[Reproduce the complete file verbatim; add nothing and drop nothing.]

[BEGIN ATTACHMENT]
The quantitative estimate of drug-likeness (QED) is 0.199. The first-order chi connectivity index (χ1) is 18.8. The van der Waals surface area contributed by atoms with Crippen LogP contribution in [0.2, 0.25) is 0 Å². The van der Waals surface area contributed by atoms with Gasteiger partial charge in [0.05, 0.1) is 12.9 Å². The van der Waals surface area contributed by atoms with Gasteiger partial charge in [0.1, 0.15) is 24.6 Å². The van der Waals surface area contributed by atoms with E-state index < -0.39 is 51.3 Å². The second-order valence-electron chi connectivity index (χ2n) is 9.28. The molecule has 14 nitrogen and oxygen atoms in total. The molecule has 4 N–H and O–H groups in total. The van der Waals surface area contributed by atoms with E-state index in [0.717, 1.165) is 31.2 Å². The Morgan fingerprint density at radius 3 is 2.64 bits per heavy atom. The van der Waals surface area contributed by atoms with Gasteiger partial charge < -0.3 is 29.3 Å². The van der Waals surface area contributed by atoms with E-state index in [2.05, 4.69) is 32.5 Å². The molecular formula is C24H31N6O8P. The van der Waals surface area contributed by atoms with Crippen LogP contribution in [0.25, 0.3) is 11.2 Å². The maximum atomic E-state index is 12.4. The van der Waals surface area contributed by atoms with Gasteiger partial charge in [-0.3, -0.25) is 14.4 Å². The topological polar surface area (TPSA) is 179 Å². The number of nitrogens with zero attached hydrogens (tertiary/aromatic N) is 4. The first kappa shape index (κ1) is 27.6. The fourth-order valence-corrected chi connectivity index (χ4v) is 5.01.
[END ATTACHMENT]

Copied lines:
The quantitative estimate of drug-likeness (QED) is 0.199. The first-order chi connectivity index (χ1) is 18.8. The van der Waals surface area contributed by atoms with Crippen LogP contribution in [0.2, 0.25) is 0 Å². The van der Waals surface area contributed by atoms with Gasteiger partial charge in [0.05, 0.1) is 12.9 Å². The van der Waals surface area contributed by atoms with Gasteiger partial charge in [0.1, 0.15) is 24.6 Å². The van der Waals surface area contributed by atoms with E-state index < -0.39 is 51.3 Å². The second-order valence-electron chi connectivity index (χ2n) is 9.28. The molecule has 14 nitrogen and oxygen atoms in total. The molecule has 4 N–H and O–H groups in total. The van der Waals surface area contributed by atoms with E-state index in [0.717, 1.165) is 31.2 Å². The Morgan fingerprint density at radius 3 is 2.64 bits per heavy atom. The van der Waals surface area contributed by atoms with Gasteiger partial charge < -0.3 is 29.3 Å². The van der Waals surface area contributed by atoms with E-state index in [2.05, 4.69) is 32.5 Å². The molecular formula is C24H31N6O8P. The van der Waals surface area contributed by atoms with Crippen LogP contribution in [0.25, 0.3) is 11.2 Å². The maximum atomic E-state index is 12.4. The van der Waals surface area contributed by atoms with Gasteiger partial charge in [-0.3, -0.25) is 14.4 Å². The topological polar surface area (TPSA) is 179 Å². The number of nitrogens with zero attached hydrogens (tertiary/aromatic N) is 4. The first kappa shape index (κ1) is 27.6. The fourth-order valence-corrected chi connectivity index (χ4v) is 5.01.